|The dense Amazon rainforest near Manaus, Brazil|
In South America, the fertile soil of the Amazon River basin in Brazil is known as "black gold." Scientists found that the secret to this rich soil was charcoal. Tribal people made it from animal bones and tree bark. They mixed the charcoal with the soil about one thousand five hundred years ago.
Now, scientists in the United States have done a modern demonstration. They say charcoal fertilization offers a revolutionary way to improve soil quality for hundreds or even thousands of years.
Mingxin Guo and his team at Delaware State University heated tree leaves, corn stalks, small pieces of wood and poultry waste into "biochar." They reported their findings at a recent meeting of the American Chemical Society in New Orleans.
Biochar could be good news for farmers with poor soil and hungry populations to feed. Professor Guo says it could even help against global warming. Intensive farming and overuse of chemical fertilizer releases carbon dioxide into the atmosphere. Biochar does the opposite, he says: it traps carbon in the ground.
The researchers planted winter wheat in containers of soil in a greenhouse -- some with biochar, some without. Professor Guo says the wheat grew much better in the pots with biochar. The soil was amended with two percent charcoal. But he says even a one percent treatment would increase productivity.
The results demonstrated that biochar can increase organic matter in soil. Loss of nutrients in soil is an increasing problem worldwide as farmers try to grow more food for expanding populations.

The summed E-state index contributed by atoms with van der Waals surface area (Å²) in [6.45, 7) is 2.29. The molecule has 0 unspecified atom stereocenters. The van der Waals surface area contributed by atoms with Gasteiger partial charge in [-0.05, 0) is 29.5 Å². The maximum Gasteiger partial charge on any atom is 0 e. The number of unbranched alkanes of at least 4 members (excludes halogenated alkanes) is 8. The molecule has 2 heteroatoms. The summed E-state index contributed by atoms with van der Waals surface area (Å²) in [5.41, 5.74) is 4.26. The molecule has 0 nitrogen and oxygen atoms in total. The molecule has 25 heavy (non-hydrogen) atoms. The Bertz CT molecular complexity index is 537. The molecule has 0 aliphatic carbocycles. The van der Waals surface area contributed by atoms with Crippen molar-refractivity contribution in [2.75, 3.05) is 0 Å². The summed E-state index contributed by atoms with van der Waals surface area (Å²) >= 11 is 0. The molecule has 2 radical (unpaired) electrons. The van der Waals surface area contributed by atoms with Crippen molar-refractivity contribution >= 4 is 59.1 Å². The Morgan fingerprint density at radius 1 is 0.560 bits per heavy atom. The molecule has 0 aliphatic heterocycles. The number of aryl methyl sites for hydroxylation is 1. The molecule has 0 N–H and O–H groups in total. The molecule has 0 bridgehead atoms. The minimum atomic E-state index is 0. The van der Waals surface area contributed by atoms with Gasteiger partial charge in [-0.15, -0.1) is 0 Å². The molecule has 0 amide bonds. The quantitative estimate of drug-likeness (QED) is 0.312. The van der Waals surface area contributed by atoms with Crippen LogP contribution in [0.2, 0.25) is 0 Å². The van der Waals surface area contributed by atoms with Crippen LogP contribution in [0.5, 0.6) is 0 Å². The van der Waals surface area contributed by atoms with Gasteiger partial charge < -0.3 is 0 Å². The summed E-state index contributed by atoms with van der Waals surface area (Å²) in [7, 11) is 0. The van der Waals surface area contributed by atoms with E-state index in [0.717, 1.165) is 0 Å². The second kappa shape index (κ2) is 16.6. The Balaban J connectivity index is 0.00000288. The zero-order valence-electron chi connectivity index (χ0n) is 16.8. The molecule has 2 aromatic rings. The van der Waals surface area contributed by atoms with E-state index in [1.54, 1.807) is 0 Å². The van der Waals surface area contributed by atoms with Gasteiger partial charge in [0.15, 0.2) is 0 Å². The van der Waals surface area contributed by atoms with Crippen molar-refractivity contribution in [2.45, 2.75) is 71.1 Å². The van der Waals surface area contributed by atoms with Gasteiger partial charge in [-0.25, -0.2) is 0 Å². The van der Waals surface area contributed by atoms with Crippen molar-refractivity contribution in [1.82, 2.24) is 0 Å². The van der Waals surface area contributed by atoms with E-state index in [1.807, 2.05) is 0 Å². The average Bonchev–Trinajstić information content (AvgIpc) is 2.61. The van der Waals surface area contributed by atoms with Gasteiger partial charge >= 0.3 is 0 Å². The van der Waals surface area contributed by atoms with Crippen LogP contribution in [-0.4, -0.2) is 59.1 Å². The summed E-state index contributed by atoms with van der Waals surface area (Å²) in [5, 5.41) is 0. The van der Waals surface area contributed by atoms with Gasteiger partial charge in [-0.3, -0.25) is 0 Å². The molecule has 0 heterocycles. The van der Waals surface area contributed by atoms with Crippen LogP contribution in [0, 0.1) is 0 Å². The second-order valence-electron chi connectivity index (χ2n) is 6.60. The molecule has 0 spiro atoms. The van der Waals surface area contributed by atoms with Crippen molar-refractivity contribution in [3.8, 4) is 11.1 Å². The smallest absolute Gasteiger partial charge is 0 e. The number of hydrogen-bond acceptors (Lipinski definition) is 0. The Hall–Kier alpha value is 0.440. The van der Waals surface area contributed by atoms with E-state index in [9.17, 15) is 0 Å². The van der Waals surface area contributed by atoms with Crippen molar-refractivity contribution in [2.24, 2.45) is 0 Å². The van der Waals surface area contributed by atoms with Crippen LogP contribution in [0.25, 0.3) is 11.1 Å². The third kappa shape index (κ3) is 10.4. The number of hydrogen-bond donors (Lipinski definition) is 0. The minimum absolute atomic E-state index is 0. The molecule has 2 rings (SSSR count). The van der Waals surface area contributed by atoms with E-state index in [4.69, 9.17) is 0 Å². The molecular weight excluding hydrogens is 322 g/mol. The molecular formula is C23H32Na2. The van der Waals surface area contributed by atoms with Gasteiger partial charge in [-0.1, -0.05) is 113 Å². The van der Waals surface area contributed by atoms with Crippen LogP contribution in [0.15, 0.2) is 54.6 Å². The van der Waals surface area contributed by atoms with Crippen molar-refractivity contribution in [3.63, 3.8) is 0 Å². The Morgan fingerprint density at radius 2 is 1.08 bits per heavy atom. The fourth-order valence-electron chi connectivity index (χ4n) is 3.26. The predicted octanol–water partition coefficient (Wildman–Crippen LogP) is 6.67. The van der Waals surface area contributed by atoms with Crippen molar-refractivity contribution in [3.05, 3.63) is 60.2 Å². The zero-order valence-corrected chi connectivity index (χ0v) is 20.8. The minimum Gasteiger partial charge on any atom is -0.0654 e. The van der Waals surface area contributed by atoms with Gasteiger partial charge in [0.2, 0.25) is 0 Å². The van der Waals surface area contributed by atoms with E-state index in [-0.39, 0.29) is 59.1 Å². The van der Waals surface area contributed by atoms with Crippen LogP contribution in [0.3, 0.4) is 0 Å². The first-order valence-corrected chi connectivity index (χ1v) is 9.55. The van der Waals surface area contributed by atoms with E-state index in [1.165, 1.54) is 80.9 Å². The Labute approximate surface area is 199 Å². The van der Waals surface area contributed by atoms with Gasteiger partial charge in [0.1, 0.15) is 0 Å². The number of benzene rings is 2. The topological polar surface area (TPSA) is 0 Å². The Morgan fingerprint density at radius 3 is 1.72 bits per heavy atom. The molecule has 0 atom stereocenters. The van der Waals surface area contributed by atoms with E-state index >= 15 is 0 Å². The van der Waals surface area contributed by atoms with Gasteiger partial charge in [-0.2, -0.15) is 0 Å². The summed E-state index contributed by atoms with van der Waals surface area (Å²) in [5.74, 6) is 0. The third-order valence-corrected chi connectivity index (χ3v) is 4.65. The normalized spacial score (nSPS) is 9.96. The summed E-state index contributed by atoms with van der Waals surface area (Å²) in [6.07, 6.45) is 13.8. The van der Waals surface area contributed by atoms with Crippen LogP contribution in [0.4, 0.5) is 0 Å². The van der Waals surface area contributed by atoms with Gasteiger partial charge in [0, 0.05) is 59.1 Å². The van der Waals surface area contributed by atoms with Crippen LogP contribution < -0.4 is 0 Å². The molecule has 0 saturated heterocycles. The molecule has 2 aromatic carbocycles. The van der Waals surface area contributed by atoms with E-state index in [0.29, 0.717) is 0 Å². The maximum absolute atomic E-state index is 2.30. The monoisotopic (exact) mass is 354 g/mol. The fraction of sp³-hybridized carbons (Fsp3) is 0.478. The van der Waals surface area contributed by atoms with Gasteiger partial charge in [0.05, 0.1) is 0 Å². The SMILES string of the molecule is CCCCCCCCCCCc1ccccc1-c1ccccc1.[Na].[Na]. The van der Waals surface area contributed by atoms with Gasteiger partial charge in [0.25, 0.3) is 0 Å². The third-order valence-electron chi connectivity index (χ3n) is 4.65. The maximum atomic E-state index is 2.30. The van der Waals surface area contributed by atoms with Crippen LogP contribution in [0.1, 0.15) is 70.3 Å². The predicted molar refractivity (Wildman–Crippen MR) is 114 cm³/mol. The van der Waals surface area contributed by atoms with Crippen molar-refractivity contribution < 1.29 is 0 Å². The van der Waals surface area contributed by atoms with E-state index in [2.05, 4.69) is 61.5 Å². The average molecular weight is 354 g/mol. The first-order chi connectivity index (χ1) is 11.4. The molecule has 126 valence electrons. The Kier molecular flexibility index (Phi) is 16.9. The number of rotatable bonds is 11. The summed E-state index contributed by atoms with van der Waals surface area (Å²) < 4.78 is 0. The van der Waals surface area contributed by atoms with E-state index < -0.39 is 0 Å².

Soils with less than three percent organic matter are generally poor and dense and unable to hold enough water and nutrients. Adding compost and animal manure and leaving crop wastes in fields has only a limited effect. The scientists say these added organic materials quickly break down into carbon dioxide.
Next the team will carry out a five-year study of biochar with spinach, green peppers and tomatoes.
Mingxin Guo says he learned about the "black gold" in Brazil from a magazine story. He explains that it was discovered in the jungle, in the area where waters flow to the Amazon, in the nineteen sixties. But it was not until recent years that scientists began to bring public attention to it.
And that’s the VOA Special English Agriculture Report, written by Jerilyn Watson. For more of our reports, go to voaspecialenglish.com. I'm Jim Tedder.